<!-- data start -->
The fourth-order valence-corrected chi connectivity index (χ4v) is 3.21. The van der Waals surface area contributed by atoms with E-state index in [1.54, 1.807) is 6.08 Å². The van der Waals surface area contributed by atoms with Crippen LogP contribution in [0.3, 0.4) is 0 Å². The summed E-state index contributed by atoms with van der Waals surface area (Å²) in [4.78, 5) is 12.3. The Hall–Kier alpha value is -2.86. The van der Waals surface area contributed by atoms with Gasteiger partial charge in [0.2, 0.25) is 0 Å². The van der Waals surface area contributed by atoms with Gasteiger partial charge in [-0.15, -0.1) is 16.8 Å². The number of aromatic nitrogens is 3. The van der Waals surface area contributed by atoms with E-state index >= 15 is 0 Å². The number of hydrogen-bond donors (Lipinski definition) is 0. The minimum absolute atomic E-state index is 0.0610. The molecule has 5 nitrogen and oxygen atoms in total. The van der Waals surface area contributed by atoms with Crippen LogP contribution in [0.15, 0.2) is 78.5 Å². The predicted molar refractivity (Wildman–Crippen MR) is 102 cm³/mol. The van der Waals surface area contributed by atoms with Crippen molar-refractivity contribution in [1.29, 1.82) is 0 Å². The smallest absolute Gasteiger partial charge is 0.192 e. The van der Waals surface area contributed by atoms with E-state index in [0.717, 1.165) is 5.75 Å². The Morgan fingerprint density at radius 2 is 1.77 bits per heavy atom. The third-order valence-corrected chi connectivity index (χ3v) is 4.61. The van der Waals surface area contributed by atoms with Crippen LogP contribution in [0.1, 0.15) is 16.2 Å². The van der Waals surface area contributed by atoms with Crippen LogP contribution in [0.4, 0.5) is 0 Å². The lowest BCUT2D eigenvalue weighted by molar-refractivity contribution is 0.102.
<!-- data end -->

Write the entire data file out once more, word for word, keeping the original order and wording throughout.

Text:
The fourth-order valence-corrected chi connectivity index (χ4v) is 3.21. The van der Waals surface area contributed by atoms with E-state index in [1.54, 1.807) is 6.08 Å². The van der Waals surface area contributed by atoms with Crippen LogP contribution in [0.3, 0.4) is 0 Å². The summed E-state index contributed by atoms with van der Waals surface area (Å²) in [4.78, 5) is 12.3. The Hall–Kier alpha value is -2.86. The van der Waals surface area contributed by atoms with Gasteiger partial charge in [0.2, 0.25) is 0 Å². The van der Waals surface area contributed by atoms with Gasteiger partial charge in [-0.15, -0.1) is 16.8 Å². The number of aromatic nitrogens is 3. The van der Waals surface area contributed by atoms with E-state index >= 15 is 0 Å². The number of hydrogen-bond donors (Lipinski definition) is 0. The minimum absolute atomic E-state index is 0.0610. The molecule has 5 nitrogen and oxygen atoms in total. The van der Waals surface area contributed by atoms with Crippen LogP contribution in [0.15, 0.2) is 78.5 Å². The predicted molar refractivity (Wildman–Crippen MR) is 102 cm³/mol. The van der Waals surface area contributed by atoms with Crippen molar-refractivity contribution in [1.29, 1.82) is 0 Å². The smallest absolute Gasteiger partial charge is 0.192 e. The van der Waals surface area contributed by atoms with E-state index in [0.717, 1.165) is 5.75 Å². The Morgan fingerprint density at radius 2 is 1.77 bits per heavy atom. The third-order valence-corrected chi connectivity index (χ3v) is 4.61. The van der Waals surface area contributed by atoms with Crippen LogP contribution in [0.1, 0.15) is 16.2 Å². The van der Waals surface area contributed by atoms with Crippen LogP contribution in [0.4, 0.5) is 0 Å². The lowest BCUT2D eigenvalue weighted by molar-refractivity contribution is 0.102.